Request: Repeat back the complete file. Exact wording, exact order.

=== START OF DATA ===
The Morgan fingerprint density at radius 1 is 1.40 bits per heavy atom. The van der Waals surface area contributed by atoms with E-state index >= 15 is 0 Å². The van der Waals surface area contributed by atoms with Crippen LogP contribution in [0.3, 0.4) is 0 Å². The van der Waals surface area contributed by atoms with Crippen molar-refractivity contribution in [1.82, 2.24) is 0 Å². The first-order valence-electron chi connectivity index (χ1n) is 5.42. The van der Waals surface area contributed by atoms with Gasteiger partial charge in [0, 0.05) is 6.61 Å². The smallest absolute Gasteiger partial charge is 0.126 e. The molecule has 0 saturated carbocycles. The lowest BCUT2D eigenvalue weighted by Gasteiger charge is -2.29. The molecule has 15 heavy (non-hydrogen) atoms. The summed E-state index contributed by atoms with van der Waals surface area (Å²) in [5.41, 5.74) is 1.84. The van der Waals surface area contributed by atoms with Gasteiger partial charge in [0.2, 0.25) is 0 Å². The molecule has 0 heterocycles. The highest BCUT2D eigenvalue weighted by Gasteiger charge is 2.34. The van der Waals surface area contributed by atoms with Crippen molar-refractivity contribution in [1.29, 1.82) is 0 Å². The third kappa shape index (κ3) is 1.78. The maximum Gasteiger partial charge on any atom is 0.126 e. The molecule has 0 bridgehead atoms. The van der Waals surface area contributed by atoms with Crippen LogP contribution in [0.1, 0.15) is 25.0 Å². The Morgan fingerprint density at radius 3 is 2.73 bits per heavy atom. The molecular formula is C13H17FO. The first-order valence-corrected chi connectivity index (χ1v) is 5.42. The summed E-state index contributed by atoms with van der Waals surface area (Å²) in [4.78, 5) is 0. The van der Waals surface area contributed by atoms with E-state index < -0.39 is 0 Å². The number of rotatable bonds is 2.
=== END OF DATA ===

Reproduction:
The Morgan fingerprint density at radius 1 is 1.40 bits per heavy atom. The van der Waals surface area contributed by atoms with E-state index >= 15 is 0 Å². The van der Waals surface area contributed by atoms with Crippen LogP contribution in [0.3, 0.4) is 0 Å². The van der Waals surface area contributed by atoms with Crippen molar-refractivity contribution in [1.82, 2.24) is 0 Å². The first-order valence-electron chi connectivity index (χ1n) is 5.42. The van der Waals surface area contributed by atoms with Gasteiger partial charge in [0, 0.05) is 6.61 Å². The smallest absolute Gasteiger partial charge is 0.126 e. The molecule has 0 saturated carbocycles. The lowest BCUT2D eigenvalue weighted by Gasteiger charge is -2.29. The molecule has 15 heavy (non-hydrogen) atoms. The summed E-state index contributed by atoms with van der Waals surface area (Å²) in [5.41, 5.74) is 1.84. The van der Waals surface area contributed by atoms with Gasteiger partial charge in [0.2, 0.25) is 0 Å². The molecule has 0 heterocycles. The highest BCUT2D eigenvalue weighted by Gasteiger charge is 2.34. The van der Waals surface area contributed by atoms with Crippen molar-refractivity contribution in [1.29, 1.82) is 0 Å². The third kappa shape index (κ3) is 1.78. The maximum Gasteiger partial charge on any atom is 0.126 e. The molecule has 0 bridgehead atoms. The van der Waals surface area contributed by atoms with Crippen LogP contribution in [0.1, 0.15) is 25.0 Å². The Morgan fingerprint density at radius 3 is 2.73 bits per heavy atom. The molecular formula is C13H17FO. The first-order valence-corrected chi connectivity index (χ1v) is 5.42. The summed E-state index contributed by atoms with van der Waals surface area (Å²) in [4.78, 5) is 0. The van der Waals surface area contributed by atoms with E-state index < -0.39 is 0 Å². The number of rotatable bonds is 2.